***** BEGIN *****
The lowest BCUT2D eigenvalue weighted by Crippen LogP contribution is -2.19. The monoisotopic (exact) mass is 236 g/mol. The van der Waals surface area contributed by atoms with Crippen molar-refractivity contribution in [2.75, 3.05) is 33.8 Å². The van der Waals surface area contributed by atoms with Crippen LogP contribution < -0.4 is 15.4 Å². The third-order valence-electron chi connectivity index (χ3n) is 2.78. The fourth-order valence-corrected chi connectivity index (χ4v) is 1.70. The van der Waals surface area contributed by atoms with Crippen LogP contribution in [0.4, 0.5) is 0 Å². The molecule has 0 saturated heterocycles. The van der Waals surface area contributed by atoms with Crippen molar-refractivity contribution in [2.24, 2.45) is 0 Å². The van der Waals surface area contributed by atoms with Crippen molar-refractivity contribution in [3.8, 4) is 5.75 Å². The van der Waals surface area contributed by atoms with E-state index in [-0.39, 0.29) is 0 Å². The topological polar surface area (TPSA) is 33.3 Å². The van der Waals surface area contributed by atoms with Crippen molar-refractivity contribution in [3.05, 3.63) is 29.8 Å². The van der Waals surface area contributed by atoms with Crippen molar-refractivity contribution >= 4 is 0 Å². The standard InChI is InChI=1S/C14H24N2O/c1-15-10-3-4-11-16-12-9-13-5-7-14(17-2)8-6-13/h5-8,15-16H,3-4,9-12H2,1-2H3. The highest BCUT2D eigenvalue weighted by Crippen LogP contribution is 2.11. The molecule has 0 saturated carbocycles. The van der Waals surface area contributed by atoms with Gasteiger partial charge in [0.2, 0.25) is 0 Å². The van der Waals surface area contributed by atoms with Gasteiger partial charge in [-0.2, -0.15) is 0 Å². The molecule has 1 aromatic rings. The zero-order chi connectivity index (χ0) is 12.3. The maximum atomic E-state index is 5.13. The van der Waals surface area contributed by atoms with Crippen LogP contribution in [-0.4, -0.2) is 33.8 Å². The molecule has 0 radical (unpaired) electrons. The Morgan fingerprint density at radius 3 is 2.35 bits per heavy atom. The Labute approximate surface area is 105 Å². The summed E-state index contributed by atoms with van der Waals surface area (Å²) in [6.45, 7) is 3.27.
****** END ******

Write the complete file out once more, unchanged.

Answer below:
The lowest BCUT2D eigenvalue weighted by Crippen LogP contribution is -2.19. The monoisotopic (exact) mass is 236 g/mol. The van der Waals surface area contributed by atoms with Crippen molar-refractivity contribution in [2.75, 3.05) is 33.8 Å². The van der Waals surface area contributed by atoms with Crippen LogP contribution < -0.4 is 15.4 Å². The third-order valence-electron chi connectivity index (χ3n) is 2.78. The fourth-order valence-corrected chi connectivity index (χ4v) is 1.70. The van der Waals surface area contributed by atoms with Crippen LogP contribution in [0.4, 0.5) is 0 Å². The molecule has 0 saturated heterocycles. The van der Waals surface area contributed by atoms with Crippen molar-refractivity contribution in [2.24, 2.45) is 0 Å². The van der Waals surface area contributed by atoms with Crippen molar-refractivity contribution in [3.8, 4) is 5.75 Å². The van der Waals surface area contributed by atoms with E-state index in [-0.39, 0.29) is 0 Å². The topological polar surface area (TPSA) is 33.3 Å². The van der Waals surface area contributed by atoms with Crippen molar-refractivity contribution in [3.05, 3.63) is 29.8 Å². The van der Waals surface area contributed by atoms with Crippen molar-refractivity contribution >= 4 is 0 Å². The standard InChI is InChI=1S/C14H24N2O/c1-15-10-3-4-11-16-12-9-13-5-7-14(17-2)8-6-13/h5-8,15-16H,3-4,9-12H2,1-2H3. The highest BCUT2D eigenvalue weighted by Crippen LogP contribution is 2.11. The molecule has 0 saturated carbocycles. The van der Waals surface area contributed by atoms with Gasteiger partial charge in [0.2, 0.25) is 0 Å². The van der Waals surface area contributed by atoms with Gasteiger partial charge in [-0.2, -0.15) is 0 Å². The molecule has 1 aromatic rings. The zero-order chi connectivity index (χ0) is 12.3. The maximum atomic E-state index is 5.13. The van der Waals surface area contributed by atoms with Crippen LogP contribution in [-0.4, -0.2) is 33.8 Å². The molecule has 0 radical (unpaired) electrons. The Morgan fingerprint density at radius 3 is 2.35 bits per heavy atom. The Labute approximate surface area is 105 Å². The summed E-state index contributed by atoms with van der Waals surface area (Å²) in [6.45, 7) is 3.27.